Posted Mar 16, 2011 09:33 pm CDT
We have posted a couple of sad stories in recent weeks about lawyers who have been killed apparently in the course of their work on divorce cases. Last month, a California lawyer was shot along with her divorce client in a diner during a court recess, allegedly by the client’s estranged husband. Last week, an Idaho lawyer was killed after he filed divorce papers on behalf of a client; the client’s husband has since been charged with first-degree murder.
Lawyers working with clients in crisis can find themselves in the sights of desperate individuals. Thankfully, though, tragedies such as these from recent weeks are relatively rare.
This week, we’d like to ask you: Has a case or a client ever made you fear for your life? Did your fears turn out to have a serious basis? If so, how did you manage to protect yourself?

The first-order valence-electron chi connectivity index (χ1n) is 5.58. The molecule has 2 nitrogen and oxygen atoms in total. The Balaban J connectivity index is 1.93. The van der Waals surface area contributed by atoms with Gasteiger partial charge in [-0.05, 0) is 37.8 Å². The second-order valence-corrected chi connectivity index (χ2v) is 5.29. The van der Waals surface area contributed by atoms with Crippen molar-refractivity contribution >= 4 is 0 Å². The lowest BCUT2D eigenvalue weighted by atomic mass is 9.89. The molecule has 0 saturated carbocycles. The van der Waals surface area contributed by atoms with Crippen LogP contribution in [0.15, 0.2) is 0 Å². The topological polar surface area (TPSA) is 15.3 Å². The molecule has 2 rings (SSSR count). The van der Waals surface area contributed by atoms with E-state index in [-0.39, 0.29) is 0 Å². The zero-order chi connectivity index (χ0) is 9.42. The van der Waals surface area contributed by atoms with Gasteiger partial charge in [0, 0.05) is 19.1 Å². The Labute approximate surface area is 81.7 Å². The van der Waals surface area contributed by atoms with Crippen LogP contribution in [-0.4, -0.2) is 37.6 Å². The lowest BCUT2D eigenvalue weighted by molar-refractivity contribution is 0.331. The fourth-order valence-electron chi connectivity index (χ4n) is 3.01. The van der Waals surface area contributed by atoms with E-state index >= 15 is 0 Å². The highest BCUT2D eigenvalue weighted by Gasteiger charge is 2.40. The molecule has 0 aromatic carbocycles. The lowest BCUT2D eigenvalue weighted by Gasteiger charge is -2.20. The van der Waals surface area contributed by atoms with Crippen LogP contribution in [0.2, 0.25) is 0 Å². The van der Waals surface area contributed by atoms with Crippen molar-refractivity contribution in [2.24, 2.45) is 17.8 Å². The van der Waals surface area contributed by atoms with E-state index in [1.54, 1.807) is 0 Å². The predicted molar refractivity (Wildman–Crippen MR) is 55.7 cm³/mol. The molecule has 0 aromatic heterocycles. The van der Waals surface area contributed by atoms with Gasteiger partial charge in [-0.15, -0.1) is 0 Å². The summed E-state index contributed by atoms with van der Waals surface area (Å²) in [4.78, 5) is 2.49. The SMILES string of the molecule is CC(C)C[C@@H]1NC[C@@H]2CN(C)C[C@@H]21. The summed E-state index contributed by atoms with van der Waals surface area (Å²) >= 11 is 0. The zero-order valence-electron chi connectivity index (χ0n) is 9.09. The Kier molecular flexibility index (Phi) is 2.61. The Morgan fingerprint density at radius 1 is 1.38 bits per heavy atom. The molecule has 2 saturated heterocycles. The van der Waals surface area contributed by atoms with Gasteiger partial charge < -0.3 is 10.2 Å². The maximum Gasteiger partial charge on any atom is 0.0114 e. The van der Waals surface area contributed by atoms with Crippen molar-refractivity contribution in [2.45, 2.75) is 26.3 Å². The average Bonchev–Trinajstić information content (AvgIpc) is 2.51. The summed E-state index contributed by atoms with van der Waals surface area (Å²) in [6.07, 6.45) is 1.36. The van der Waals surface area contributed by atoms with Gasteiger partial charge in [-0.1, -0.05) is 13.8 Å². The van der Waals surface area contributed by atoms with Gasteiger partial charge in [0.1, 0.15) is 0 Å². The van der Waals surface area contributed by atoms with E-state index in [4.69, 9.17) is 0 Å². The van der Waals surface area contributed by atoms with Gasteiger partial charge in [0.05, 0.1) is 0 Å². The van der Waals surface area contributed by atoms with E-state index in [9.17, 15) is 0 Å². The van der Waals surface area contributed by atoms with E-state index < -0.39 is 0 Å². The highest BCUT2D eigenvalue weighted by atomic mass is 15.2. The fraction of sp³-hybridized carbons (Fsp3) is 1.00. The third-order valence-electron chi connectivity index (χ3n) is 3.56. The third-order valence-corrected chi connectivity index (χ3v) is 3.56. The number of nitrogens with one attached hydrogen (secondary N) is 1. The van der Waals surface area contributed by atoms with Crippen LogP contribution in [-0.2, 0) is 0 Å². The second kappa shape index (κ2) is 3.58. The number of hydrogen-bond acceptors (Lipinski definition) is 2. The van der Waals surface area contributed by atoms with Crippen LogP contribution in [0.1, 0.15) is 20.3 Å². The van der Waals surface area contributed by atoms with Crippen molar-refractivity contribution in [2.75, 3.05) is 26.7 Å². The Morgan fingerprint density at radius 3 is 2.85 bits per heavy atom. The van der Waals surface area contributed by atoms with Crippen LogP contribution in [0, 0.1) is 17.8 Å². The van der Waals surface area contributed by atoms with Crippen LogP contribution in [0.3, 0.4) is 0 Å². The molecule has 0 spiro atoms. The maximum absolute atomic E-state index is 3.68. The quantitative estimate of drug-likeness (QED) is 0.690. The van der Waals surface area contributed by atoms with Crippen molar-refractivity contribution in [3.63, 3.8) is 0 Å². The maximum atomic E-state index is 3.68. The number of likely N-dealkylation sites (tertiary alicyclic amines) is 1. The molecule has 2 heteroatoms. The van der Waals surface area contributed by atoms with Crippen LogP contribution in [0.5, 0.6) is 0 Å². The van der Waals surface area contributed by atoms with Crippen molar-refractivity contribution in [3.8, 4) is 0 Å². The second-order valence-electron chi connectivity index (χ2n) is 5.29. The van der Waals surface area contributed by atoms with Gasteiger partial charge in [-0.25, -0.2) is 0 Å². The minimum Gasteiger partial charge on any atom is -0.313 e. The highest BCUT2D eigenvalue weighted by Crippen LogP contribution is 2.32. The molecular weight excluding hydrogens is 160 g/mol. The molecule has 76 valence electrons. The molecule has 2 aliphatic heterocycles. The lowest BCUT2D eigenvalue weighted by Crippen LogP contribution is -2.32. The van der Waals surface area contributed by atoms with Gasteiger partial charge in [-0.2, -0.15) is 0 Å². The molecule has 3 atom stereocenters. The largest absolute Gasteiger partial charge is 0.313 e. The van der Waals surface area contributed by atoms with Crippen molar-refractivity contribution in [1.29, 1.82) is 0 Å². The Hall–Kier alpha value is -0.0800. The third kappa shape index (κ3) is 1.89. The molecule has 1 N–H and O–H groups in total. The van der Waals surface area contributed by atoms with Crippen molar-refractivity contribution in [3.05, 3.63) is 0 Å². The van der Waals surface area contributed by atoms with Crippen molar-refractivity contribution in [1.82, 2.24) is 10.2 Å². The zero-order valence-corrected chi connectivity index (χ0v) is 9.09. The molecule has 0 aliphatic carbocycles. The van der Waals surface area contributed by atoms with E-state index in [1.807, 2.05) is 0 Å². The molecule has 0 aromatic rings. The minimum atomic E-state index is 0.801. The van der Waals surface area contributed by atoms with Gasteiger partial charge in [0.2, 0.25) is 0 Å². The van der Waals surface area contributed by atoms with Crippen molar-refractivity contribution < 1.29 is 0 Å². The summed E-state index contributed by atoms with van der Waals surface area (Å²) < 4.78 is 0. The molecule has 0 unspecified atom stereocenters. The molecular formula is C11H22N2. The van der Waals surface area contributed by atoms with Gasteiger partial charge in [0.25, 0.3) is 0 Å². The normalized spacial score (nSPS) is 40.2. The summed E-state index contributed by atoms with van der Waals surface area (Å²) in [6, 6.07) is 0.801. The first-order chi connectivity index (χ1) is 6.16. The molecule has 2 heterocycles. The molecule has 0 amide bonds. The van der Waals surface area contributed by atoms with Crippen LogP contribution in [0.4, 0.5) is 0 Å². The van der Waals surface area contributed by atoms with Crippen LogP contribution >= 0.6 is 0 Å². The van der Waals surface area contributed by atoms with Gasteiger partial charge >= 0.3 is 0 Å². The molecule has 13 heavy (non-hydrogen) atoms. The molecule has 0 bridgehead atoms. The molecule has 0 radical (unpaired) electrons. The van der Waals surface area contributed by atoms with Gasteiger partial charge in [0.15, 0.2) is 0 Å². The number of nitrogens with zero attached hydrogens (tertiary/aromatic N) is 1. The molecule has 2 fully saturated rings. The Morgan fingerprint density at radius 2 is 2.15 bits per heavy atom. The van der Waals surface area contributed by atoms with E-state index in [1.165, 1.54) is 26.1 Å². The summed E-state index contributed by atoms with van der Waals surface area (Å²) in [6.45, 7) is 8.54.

Answer in the comments.
Read the answers to last week’s question: In Your Experience, Are Performance Reviews Objective and Fair?
Posted by Hadley V. Baxendale: “What I found most unfair about performance reviews and other subjective evaluations, was the use of a single incident to represent a failing. Not to sound like the famous Italian bridge builder, but if one client complained about your approach, even if the complaint was unfair, it became ‘the clients complain about his approach.’ You miss a deadline (yes, everyone does) and it becomes ‘he misses deadlines,’ and the anecdote resurfaces year after year. But really, isn’t that how one’s reputation works in any circumstance, fair or not?”